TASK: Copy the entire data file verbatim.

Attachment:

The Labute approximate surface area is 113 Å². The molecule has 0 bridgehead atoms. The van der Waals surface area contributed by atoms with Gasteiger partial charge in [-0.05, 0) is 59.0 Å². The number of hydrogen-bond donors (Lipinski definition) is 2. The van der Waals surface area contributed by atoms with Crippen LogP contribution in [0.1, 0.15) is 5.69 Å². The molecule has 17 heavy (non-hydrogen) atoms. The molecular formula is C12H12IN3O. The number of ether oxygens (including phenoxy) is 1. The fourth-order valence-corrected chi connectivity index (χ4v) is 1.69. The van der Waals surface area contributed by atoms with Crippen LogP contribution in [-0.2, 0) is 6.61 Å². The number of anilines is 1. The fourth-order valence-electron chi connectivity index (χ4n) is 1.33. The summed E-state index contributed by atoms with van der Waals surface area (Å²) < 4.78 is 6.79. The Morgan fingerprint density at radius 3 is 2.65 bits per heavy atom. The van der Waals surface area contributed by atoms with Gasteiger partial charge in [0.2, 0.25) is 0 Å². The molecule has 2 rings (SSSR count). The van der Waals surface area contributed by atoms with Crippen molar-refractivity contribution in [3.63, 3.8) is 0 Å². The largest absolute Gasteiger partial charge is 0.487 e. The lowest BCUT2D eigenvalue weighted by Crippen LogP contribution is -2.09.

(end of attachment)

The Labute approximate surface area is 113 Å². The molecule has 0 bridgehead atoms. The van der Waals surface area contributed by atoms with Gasteiger partial charge in [-0.05, 0) is 59.0 Å². The number of hydrogen-bond donors (Lipinski definition) is 2. The van der Waals surface area contributed by atoms with Crippen LogP contribution in [0.1, 0.15) is 5.69 Å². The molecule has 17 heavy (non-hydrogen) atoms. The molecular formula is C12H12IN3O. The number of ether oxygens (including phenoxy) is 1. The fourth-order valence-corrected chi connectivity index (χ4v) is 1.69. The van der Waals surface area contributed by atoms with Crippen LogP contribution in [-0.2, 0) is 6.61 Å². The number of anilines is 1. The fourth-order valence-electron chi connectivity index (χ4n) is 1.33. The summed E-state index contributed by atoms with van der Waals surface area (Å²) < 4.78 is 6.79. The Morgan fingerprint density at radius 3 is 2.65 bits per heavy atom. The van der Waals surface area contributed by atoms with Gasteiger partial charge in [0.2, 0.25) is 0 Å². The molecule has 2 rings (SSSR count). The van der Waals surface area contributed by atoms with Crippen molar-refractivity contribution in [3.63, 3.8) is 0 Å². The largest absolute Gasteiger partial charge is 0.487 e. The lowest BCUT2D eigenvalue weighted by Crippen LogP contribution is -2.09.